That Byron Jones no longer plays for the Dallas Cowboys isn’t an indictment on his ability. Nor was it due to money (or lack thereof), after the team slapped a $33 million franchise tag on quarterback Dak Prescott and rewarded wide receiver Amari Cooper with a $100 million extension.
The new Miami Dolphins cornerback believes his departure merely was the result of a numbers game.
“I don’t think so,” Jones recently said when asked if Prescott and Cooper contributed to his defection, via Pro Football Talk. “One thing that the Dallas Cowboys do a really good job at is drafting good, young players, and they have a whole bunch of good corners on that team – no question about that – and those guys will be just fine without me. But they believe strongly in the way they draft, and they’ve shown over the years they draft some freaking ballers no matter [if it is the] first round, seventh round, guys in between. They draft and develop really good players, so I don’t think the Dak and Amari’s situation had any effect on me. I think it’s their confidence in the people that they have on the roster now and who they’re going to get in the draft hopefully.”
Jones, following five mostly star-studded seasons in Dallas, took his talents to South Florida at the onset of free agency, inking a five-year, $82.5 million deal, the richest contract for a CB in league history. He’s slated to receive $40 million guaranteed over the first two years of the agreement and, at minimum, $54 million over the first three years.
It was a market-smashing pact, one that many long forecasted for Jones. But one the Cowboys appeared staunchly unwilling to match from the very beginning — from personnel exec Will McClay’s ominous January remarks to vice president Stephen Jones referring to Jones in the past-tense at last month’s Scouting Combine.
“Byron’s a guy we think a lot of. He’s had a great run at corner, he’s played really well, played at a high level,” Jones said on Feb. 25. “That’s the hard thing when you have quite a few good players on your football team, is you get challenges. I know Byron understands that, but at the same time he’s worried about Byron and he should be.”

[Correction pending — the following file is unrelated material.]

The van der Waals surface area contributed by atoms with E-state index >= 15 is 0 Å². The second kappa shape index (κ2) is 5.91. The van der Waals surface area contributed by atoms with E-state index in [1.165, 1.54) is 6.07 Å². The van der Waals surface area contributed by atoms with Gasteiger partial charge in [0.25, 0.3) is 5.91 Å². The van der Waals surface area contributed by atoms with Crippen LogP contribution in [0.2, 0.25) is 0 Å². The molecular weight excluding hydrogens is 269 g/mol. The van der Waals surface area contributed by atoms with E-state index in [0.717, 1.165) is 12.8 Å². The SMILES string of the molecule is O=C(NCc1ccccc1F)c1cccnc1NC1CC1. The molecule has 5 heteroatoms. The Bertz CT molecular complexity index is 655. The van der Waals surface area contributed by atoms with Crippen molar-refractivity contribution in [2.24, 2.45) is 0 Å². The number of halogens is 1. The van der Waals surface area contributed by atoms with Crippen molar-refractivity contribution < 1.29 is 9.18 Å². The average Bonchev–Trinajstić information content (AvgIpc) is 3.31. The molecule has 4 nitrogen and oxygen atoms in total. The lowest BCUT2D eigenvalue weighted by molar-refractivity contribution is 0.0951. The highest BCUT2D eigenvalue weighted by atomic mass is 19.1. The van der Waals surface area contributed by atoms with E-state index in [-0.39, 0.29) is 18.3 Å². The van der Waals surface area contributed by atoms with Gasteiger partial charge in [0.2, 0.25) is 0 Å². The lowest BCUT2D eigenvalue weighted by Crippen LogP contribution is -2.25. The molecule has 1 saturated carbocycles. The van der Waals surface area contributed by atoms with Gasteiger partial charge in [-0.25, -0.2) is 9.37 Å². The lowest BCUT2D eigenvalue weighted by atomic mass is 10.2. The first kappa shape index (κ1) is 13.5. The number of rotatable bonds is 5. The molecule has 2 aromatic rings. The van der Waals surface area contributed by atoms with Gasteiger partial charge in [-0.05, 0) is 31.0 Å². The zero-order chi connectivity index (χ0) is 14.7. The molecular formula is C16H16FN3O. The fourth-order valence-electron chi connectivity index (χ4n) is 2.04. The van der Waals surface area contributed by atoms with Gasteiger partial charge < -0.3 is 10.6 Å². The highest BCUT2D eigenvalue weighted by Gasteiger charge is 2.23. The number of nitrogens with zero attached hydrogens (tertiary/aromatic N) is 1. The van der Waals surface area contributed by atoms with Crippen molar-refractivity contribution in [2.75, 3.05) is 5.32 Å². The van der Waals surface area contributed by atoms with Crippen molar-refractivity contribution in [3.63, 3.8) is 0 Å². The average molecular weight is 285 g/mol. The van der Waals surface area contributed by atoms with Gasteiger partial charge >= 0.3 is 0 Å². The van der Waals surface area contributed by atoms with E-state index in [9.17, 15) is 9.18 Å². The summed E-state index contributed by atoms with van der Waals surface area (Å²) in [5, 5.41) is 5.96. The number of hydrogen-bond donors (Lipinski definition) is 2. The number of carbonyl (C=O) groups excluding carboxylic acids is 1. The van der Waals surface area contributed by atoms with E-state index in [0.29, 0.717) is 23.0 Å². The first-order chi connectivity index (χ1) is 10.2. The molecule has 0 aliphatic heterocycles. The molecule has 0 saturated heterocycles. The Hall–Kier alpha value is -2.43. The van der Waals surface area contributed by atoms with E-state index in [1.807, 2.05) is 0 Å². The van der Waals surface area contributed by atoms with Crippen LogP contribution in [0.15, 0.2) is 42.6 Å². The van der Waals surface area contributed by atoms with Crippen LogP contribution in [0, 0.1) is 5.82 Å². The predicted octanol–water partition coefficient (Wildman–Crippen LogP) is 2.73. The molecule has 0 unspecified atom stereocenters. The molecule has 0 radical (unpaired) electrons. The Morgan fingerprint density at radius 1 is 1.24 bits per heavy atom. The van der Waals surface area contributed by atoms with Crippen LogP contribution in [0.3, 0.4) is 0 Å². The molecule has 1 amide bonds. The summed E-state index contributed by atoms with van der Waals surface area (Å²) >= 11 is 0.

The Cowboys allowed Jones to depart without much, if any, resistance, saving $16.5 million per year in favor of their cheaper alternatives: incumbents Chidobe Awuzie, Jourdan Lewis and Anthony Brown, who signed a new three-year deal, and free-agent addition Maurice Canady, who inked a one-year contract.
Unless (until?) they address the position further, likely via the upcoming Draft, the Cowboys’ secondary will be the sum of its parts, each pulling weight to offset the loss of the former Pro Bowler.
This, they figured, was easier — and certainly cheaper — than retaining Jones.
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Cowboys CB Projected to Break Out in 2020
Bleacher Report has named the Dallas player who will shine brighter than the rest next season. The digital media giant tabbed fourth-year corner Awuzie as the team’s predicted breakout performer for 2020.
The Dallas Cowboys defense—and the roster in general—could look a lot different in 2020. One returning player who could become a new leader is cornerback Chidobe Awuzie.
Awuzie has slowly become a more productive defensive back over his first three seasons. In 2019, he racked up 79 tackles, 14 pass deflections and an interception. Quarterbacks posted a modest 89.1 passer rating when targeting him.
Byron Jones has already departed for the Miami Dolphins in free agency, and it appears it’ll be up to Awuzie to step into a role as a top corner.
The Cowboys’ second-round draft pick in 2017, Awuzie set career highs last season with 79 combined tackles and 14 pass breakups. He notched one interception, an impressive, body-contorting grab against the New Orleans Saints. His 2019 highlight reel also included an insanely fast (22.81 miles per hour) track-down of Giants running back Saquon Barkley — a play so insane it warranted a “random” drug test.
Stationed along the boundary opposite the since-defected Byron Jones, Awuzie logged 1,019 defensive snaps (94.4 percent) and mostly held his own in coverage, contributing to Dallas’ 10th-ranked secondary.
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